Author: Zachary Milne

The Arizona Budget Then and Now

Arizona Budget: Then and Now illuminates the change in Arizona state spending over the last twenty years.

During the 2024 legislative session, it is vital for citizens to be aware of the history of spending across the entire budget –the General Fund ($18 billion), and the approximately 1,200 Other Funds that spend another $47 billion.

After several years of double-digit spending growth, the state is now facing a deficit exceeding $800M in the current fiscal year. Further deteriorating tax revenues – a nation-wide phenomenon – will put additional strain on policy makers during the 2024 legislative session.


The findings of this report are generated from the annual appropriations reports compiled by the Arizona Joint Legislative Budget Committee and the Governor’s Office of Strategic Planning & Budgeting staffs. These reports draw from each of the annual legislative bills, which authorize funding for each state department. The reports include appropriations from all funds including General Funds, Other Appropriated Funds, Federal Funds, and spending from Non-Appropriated Funds. In general, “spending” and “appropriation” are used synonymously for appropriated funds throughout this report, unless explicitly clarified.

Appropriated Fund: Legislatively mandated segregation of monies into separate funds, which are specifically subject to the annual Legislative appropriations process. The General Fund (GF) is the state’s largest Appropriated Fund, as opposed to Other Funds (OF).

Non-Appropriated Fund: Technically, these funds are statutorily appropriated and therefore not subject to the annual Legislative appropriations process. Subject to available fund monies and state law, an Agency may freely spend these monies.

Federal Funds: Amounts collected and made available to this state by the federal government, usually in the form of grants or matching entitlement funding. Though not subject to Legislative appropriation, the Legislature maintains some control over a subset of Federal Funds through the ‘expenditure authority’ process.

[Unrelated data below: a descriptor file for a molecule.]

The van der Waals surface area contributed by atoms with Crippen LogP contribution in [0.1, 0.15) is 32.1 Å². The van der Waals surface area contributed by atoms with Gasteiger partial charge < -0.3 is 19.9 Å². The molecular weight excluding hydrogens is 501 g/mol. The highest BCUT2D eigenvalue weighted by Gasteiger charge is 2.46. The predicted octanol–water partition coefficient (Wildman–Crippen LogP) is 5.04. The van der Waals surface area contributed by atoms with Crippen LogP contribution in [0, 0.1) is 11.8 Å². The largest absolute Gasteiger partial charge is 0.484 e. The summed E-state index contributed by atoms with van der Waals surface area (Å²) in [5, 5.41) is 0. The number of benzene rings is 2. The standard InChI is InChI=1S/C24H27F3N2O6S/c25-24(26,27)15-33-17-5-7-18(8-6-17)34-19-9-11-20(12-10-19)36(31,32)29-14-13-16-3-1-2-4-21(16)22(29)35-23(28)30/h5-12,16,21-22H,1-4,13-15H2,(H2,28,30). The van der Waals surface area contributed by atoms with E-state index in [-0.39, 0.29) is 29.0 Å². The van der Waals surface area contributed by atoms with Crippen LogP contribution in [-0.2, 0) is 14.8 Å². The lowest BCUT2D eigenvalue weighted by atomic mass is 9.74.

Cash Balance: The remaining, unexpended and unencumbered cash in a fund at the end of a fiscal year. Specifically, revenues minus expenditures plus beginning balance.

Structural Balance: The ongoing balance in a fund at the end of a fiscal year. Specifically, ongoing revenues minus ongoing expenditures. This is intended to reflect the long-term fiscal stability of a particular Fund (typically the General Fund).

Key Findings

  • Despite soaring revenues over the last three fiscal years, state tax receipts have begun to decline even after accounting for tax cuts and other policy adjustments – aligning with broader trends across the nation.
    • After growing by nearly 14% per year from 2019 through 2022, ongoing revenues are poised to fall 3.8% (6.6%) in FY24 according to estimates from the FY25 Executive Budget (FY25 JLBC Baseline). This follows a 5.9% decline in FY23.
    • Due to unforeseen deterioration in revenues and a FY24 budget that contemplated a razor-thin ending balance, policy makers are facing record deficits estimated to reach over $2.3 billion by FY27 according to JLBC FY25 Baseline projections.
  • One-time spending now comprises roughly 18% of total spending, compared to just over 6% in years past. This marked shift from budgeting norms has allowed policy makers to implement dramatic spending increases while at the same time showing structural surpluses on paper.
    • In the last decade real (inflation adjusted) K-12 education spending has increased by nearly $3.5 billion and today consumes nearly half of the States appropriated budget.
    • The Governor’s FY25 budget proposal revises FY24 spending down by over half a billion through a combination of baseline caseload adjustments and ex-appropriation of FY24 and earlier appropriations – FY25 spending in the Governor’s budget remains largely flat relative to the Enacted Budget due to similar reductions.